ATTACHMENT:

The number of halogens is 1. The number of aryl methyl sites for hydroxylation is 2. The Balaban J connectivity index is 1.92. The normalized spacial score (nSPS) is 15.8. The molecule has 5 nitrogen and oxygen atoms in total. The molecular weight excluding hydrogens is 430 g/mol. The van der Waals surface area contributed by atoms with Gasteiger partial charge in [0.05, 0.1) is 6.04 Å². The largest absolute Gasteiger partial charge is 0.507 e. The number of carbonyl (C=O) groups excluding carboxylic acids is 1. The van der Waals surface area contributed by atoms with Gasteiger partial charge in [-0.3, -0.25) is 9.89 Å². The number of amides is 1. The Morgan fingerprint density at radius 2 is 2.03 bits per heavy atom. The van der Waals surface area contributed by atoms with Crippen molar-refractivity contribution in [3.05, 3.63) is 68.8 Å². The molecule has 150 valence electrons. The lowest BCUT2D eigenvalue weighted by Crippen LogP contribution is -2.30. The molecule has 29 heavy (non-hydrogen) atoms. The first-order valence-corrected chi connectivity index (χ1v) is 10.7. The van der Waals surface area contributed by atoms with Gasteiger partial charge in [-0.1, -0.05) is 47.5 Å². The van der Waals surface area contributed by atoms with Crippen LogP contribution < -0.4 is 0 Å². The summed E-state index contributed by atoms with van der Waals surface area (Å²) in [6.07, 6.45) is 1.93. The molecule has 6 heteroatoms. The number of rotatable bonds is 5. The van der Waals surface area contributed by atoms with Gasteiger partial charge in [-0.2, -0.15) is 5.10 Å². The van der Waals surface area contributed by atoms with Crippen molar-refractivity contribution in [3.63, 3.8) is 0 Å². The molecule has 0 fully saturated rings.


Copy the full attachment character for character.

The number of halogens is 1. The number of aryl methyl sites for hydroxylation is 2. The Balaban J connectivity index is 1.92. The normalized spacial score (nSPS) is 15.8. The molecule has 5 nitrogen and oxygen atoms in total. The molecular weight excluding hydrogens is 430 g/mol. The van der Waals surface area contributed by atoms with Gasteiger partial charge in [0.05, 0.1) is 6.04 Å². The largest absolute Gasteiger partial charge is 0.507 e. The number of carbonyl (C=O) groups excluding carboxylic acids is 1. The van der Waals surface area contributed by atoms with Gasteiger partial charge in [-0.3, -0.25) is 9.89 Å². The number of amides is 1. The Morgan fingerprint density at radius 2 is 2.03 bits per heavy atom. The van der Waals surface area contributed by atoms with Crippen molar-refractivity contribution in [3.05, 3.63) is 68.8 Å². The molecule has 150 valence electrons. The lowest BCUT2D eigenvalue weighted by Crippen LogP contribution is -2.30. The molecule has 29 heavy (non-hydrogen) atoms. The first-order valence-corrected chi connectivity index (χ1v) is 10.7. The van der Waals surface area contributed by atoms with Gasteiger partial charge in [-0.1, -0.05) is 47.5 Å². The van der Waals surface area contributed by atoms with Crippen LogP contribution < -0.4 is 0 Å². The summed E-state index contributed by atoms with van der Waals surface area (Å²) in [6.07, 6.45) is 1.93. The molecule has 6 heteroatoms. The number of rotatable bonds is 5. The van der Waals surface area contributed by atoms with Gasteiger partial charge in [-0.2, -0.15) is 5.10 Å². The van der Waals surface area contributed by atoms with Crippen molar-refractivity contribution in [3.63, 3.8) is 0 Å². The molecule has 0 fully saturated rings.